“Frisbee Factor” Part Two

Last week, I shared the story of the first time I played ultimate Frisbee. My Frisbee skills were so pathetic that gradually my teammates stopped trying to throw it to me. But then I secretly practiced Frisbee every day for two weeks until we met up to play again. I thought that as soon as someone threw it to me, I would show everyone how I had improved. But . . . no one threw it to me because they remembered how bad I had been before. This is the phenomenon which I call the “Frisbee Factor.” I ended my last post with two questions. First, when you’re the one trying to change, how can you have the chance to change when, metaphorically, no one throws you the Frisbee? Second, when it’s the other way around and someone close to you is trying to change, how can you treat them in a way that doesn’t block them from changing, even when they haven’t “caught the Frisbee” in the past?

I’ll try to give partial answers to both those questions, starting with the second question.  Recently, I read the following story in Dale Carnegie’s famous book How to Win Friends and Influence People:

“Bob Hoover, a famous test pilot and frequent performer at airshows, was returning to his home in Los Angeles from an airshow in San Diego.  At three hundred feet in the air, both engines suddenly stopped.  By deft maneuvering he managed to land the plane, but it was badly damaged, although nobody was hurt.

“Hoover’s first act after the emergency landing was to inspect the airplane’s fuel.  Just as he suspected, the World War II propeller plane he had been flying had been fueled with jet fuel rather than gasoline. 

“Upon returning to the airport, he asked to see the mechanic who had serviced his airplane.  The young man was sick with the agony of his mistake.  Tears streamed down his face as Hoover approached.  He had just caused the loss of a very expensive plane and could have caused the loss of three lives as well.

“You can imagine Hoover’s anger.  One could anticipate the tongue-lashing that this proud and precise pilot would unleash for that carelessness.  But Hoover didn’t scold the mechanic; he didn’t even criticize him.  Instead, he put his big arm around the man’s shoulder and said, “To show you I’m sure that you’ll never do this again, I want you to service my F-51 tomorrow.” (How to Win Friends and Influence People, Dale Carnegie, 1936, Pocket Books, p. 14)

When I read this story, my mind was blown, and I stood up from the couch where I was reading and exclaimed, “Now that is someone with a mindset that isn’t influenced by the Frisbee Factor.  How can I become like that?”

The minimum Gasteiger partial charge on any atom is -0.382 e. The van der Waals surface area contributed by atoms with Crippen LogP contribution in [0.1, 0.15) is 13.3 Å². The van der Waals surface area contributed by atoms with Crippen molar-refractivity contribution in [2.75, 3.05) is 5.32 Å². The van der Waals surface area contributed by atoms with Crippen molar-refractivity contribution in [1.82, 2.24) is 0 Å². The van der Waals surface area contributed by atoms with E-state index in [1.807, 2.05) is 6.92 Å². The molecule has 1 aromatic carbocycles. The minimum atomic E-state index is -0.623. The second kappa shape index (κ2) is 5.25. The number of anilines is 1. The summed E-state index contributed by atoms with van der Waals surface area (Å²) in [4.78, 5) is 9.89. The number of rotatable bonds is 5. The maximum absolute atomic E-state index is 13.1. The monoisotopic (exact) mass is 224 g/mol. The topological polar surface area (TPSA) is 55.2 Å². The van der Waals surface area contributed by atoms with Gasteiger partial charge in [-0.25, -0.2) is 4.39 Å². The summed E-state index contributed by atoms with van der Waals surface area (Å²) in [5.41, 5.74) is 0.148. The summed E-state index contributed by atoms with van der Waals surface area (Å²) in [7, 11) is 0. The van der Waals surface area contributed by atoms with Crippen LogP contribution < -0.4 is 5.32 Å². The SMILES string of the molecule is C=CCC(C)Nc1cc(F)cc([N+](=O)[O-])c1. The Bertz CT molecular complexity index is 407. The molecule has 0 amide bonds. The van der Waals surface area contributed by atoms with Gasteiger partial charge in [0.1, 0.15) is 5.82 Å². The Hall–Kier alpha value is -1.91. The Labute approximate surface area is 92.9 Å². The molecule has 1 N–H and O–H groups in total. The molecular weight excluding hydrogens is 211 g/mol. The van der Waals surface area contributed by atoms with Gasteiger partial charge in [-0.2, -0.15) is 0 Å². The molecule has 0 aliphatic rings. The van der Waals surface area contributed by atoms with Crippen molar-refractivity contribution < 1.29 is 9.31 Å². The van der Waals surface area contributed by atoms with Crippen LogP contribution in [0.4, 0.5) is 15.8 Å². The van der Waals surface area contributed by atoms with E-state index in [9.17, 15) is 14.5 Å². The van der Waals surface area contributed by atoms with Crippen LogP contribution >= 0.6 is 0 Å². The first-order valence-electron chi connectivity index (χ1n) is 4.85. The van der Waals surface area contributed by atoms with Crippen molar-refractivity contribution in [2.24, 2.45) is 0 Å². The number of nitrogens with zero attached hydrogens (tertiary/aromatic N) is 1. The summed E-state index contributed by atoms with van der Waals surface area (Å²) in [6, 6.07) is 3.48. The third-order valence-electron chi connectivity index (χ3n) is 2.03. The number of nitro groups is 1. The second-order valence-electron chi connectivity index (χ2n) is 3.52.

Have you ever met someone like that?  Someone who sees clearly enough to see past your mistakes and believe in you more than you believe in yourself?  If you have, I’m sure that person has changed your life forever, and I’m sure you would do anything for that person.

I want to be that person for someone else.  In honor of this story, I personally call this trait the “Test Pilot Character,” and I think it’s a fitting name because having this kind of character takes a lot of guts and a lot of perspective.  Why is it so challenging to develop the Test Pilot Character?

Obstacles to Developing the Test Pilot Character

  1. Pride.  If we ourselves are not humbly striving to improve, then subconsciously we don’t want anyone else to improve either because then we would no longer be better than they are.
  2. Lack of Observation. Once we feel like we have someone “figured out,” then we don’t really notice them anymore.  The way we interact with that person becomes habitual.
  3. Stress. In the heat of the moment, it’s hard to care more about the person than the problem, hard to care more about the growth of the player than the winning of the game.
  4. Protection. We don’t want to be taken advantage of.  When someone lets us down once, it’s natural (and often necessary) to protect ourselves from letting it happen again.
  5. Acceptance. More often than not, people want us to accept them for who they are.  Some people get grumpy when they feel like we expect them to change.  It makes them feel judged, or like they’re not good enough.  So to avoid offense, we train ourselves not to expect much of people.
  6. Avoiding Disappointment. We don’t want to be disappointed.  We don’t want to hope and expect that people are changing, because most of the time people aren’t changing . . . right?

Instead of discussing solutions for all these obstacles at this time,  I invite you to think about each one and see if you can come up with your own answers.  (Though I will point out with number six that if you’ve read my post called “Plateau or Phase Change” then you’ll understand that there’s never a time when people aren’t changing.)

Since trusting everyone completely and unconditionally would be a dangerous and unrealistic goal, my current goal is to trust people at least one degree higher than what they’ve actually earned.  But even for a goal like that, I have a long way to go.

Since the Test Pilot Character is so rare, and since we can’t always count on people like Bob Hoover to be present in our lives, we need to learn various strategies for how to overcome the Frisbee Factor when we ourselves are the ones trying to change.  I have three main strategies to discuss, though there are many more.

Strategies to Get Past the Frisbee Factor